Injured cancer cells eat their own membranes to survive and spread
Cancer uses all kinds of cunning trickery to thrive in the human body, and scientists in Denmark have just uncovered a new one that tells a familiar but interesting tale of survival. The researchers have found that cancer cells use a technique seen in other cell types that involves patching up injured membranes and consuming the damaged materials, which presents some promising opportunities to intervene and kill them off.
The study was conducted by cancer researchers at the University of Copenhagen, who focused their attention on the membranes that play an important role in containing and protecting the contents of cells, cancerous or otherwise. A rupture to this membrane can cause the fluid inside to escape and cause the cell to die.
When cells incur these types of injuries to their membranes, one of the techniques they use to repair the damage is what's known as macropinocytosis. This sees the cells cover the damaged area with an intact section of membrane, sealing away the hole in mere minutes. The damaged section of the membrane is then busted apart into small spheres that are passed along to the cell's lysosomes, which act as the "stomach" to break them down.
This had never been observed in cancer cells before. The researchers were studying cancer cells in the lab, and blasted them with a laser to shoot small holes in their membranes. The team indeed found that this triggered macropinocytosis, and also discovered that they could interfere in the process with substances that block the formation of the small spheres. This prevents the digestion process, stops the cancer cells from repairing themselves and causes them to die.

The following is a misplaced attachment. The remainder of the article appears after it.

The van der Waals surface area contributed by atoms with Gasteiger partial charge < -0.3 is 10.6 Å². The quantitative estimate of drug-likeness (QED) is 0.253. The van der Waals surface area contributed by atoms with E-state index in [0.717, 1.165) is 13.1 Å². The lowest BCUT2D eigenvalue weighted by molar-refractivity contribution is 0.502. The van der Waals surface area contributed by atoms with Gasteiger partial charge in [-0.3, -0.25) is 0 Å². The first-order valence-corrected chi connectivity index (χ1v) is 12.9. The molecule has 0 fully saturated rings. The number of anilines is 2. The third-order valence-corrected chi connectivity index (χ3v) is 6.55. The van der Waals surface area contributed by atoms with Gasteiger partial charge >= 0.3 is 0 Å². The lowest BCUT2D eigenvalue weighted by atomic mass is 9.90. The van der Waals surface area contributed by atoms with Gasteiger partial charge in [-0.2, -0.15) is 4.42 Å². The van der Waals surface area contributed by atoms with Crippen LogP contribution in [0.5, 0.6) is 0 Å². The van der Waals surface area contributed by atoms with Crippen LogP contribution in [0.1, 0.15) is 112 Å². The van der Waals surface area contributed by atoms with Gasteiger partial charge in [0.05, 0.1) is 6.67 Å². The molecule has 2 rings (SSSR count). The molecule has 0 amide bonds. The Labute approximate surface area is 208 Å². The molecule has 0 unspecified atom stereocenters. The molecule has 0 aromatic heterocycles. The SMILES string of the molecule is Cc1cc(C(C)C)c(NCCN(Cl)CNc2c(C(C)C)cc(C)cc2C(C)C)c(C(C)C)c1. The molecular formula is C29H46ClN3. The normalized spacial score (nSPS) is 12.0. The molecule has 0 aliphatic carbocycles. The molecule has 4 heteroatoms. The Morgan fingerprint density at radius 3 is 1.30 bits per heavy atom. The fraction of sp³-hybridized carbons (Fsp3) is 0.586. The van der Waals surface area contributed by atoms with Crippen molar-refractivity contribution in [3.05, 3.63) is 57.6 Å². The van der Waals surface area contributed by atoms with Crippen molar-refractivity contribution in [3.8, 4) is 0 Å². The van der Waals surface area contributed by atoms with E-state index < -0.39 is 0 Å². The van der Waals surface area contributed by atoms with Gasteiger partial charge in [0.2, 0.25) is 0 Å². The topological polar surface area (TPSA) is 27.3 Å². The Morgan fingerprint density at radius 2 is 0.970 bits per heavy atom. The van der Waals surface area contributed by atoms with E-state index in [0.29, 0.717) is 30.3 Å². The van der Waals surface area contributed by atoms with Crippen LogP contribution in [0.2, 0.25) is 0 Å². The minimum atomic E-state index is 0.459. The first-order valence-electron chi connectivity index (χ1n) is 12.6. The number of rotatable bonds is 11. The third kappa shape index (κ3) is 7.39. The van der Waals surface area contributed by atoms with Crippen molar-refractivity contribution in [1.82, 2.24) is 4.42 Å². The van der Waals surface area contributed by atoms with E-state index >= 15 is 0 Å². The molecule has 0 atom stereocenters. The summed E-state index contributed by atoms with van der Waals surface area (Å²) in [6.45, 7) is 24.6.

"Our research provides very basic knowledge about how cancer cells survive," says group leader Jesper Nylandsted. "In our experiments, we have also shown that cancer cells die if the process is inhibited, and this points towards macropinocytosis as a target for future treatment. It is a long-term perspective, but it is interesting."
The results also suggest that more aggressive cancer cells that tend to spread through the body might lean more heavily on macropinocytosis, owing to the fact that they typically incur more damage to their membranes as they move through tissues. This would therefore provide them with plenty of damaged materials for recycling and the energy they need to rapidly divide.
"We continue to work and investigate how cancer cells protect their membranes," says study author Stine Lauritzen Sønder. "In connection with macropinocytosis in particular, it is also interesting to see what happens after the membrane is closed. We believe that the first patching is a bit rough and that a more thorough repair of the membrane is needed afterwards. It can be another weak point in the cancer cells, and is something we want to examine closer."
The research was published in the journal Science Advances.
Source: University of Copenhagen